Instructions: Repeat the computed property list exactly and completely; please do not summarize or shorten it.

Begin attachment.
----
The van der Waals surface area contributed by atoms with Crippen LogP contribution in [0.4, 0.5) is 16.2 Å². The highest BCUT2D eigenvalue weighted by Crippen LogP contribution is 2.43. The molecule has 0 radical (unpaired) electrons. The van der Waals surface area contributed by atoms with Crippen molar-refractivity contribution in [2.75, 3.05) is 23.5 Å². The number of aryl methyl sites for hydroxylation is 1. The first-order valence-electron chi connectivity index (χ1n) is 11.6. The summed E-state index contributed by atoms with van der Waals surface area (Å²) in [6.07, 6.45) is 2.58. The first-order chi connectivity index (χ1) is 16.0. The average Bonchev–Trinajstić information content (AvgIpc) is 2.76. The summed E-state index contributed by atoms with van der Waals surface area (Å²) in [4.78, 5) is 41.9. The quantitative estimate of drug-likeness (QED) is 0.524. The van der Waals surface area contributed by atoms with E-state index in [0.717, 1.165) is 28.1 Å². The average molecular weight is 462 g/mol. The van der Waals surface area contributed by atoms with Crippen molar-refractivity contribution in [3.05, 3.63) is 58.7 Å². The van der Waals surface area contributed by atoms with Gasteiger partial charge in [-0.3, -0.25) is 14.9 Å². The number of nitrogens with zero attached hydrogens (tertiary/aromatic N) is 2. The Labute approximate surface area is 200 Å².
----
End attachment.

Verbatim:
The van der Waals surface area contributed by atoms with Crippen LogP contribution in [0.4, 0.5) is 16.2 Å². The highest BCUT2D eigenvalue weighted by Crippen LogP contribution is 2.43. The molecule has 0 radical (unpaired) electrons. The van der Waals surface area contributed by atoms with Crippen molar-refractivity contribution in [2.75, 3.05) is 23.5 Å². The number of aryl methyl sites for hydroxylation is 1. The first-order valence-electron chi connectivity index (χ1n) is 11.6. The summed E-state index contributed by atoms with van der Waals surface area (Å²) in [6.07, 6.45) is 2.58. The first-order chi connectivity index (χ1) is 16.0. The average Bonchev–Trinajstić information content (AvgIpc) is 2.76. The summed E-state index contributed by atoms with van der Waals surface area (Å²) in [4.78, 5) is 41.9. The quantitative estimate of drug-likeness (QED) is 0.524. The van der Waals surface area contributed by atoms with E-state index in [0.717, 1.165) is 28.1 Å². The average molecular weight is 462 g/mol. The van der Waals surface area contributed by atoms with Crippen molar-refractivity contribution in [3.05, 3.63) is 58.7 Å². The van der Waals surface area contributed by atoms with Gasteiger partial charge in [-0.3, -0.25) is 14.9 Å². The number of nitrogens with zero attached hydrogens (tertiary/aromatic N) is 2. The Labute approximate surface area is 200 Å².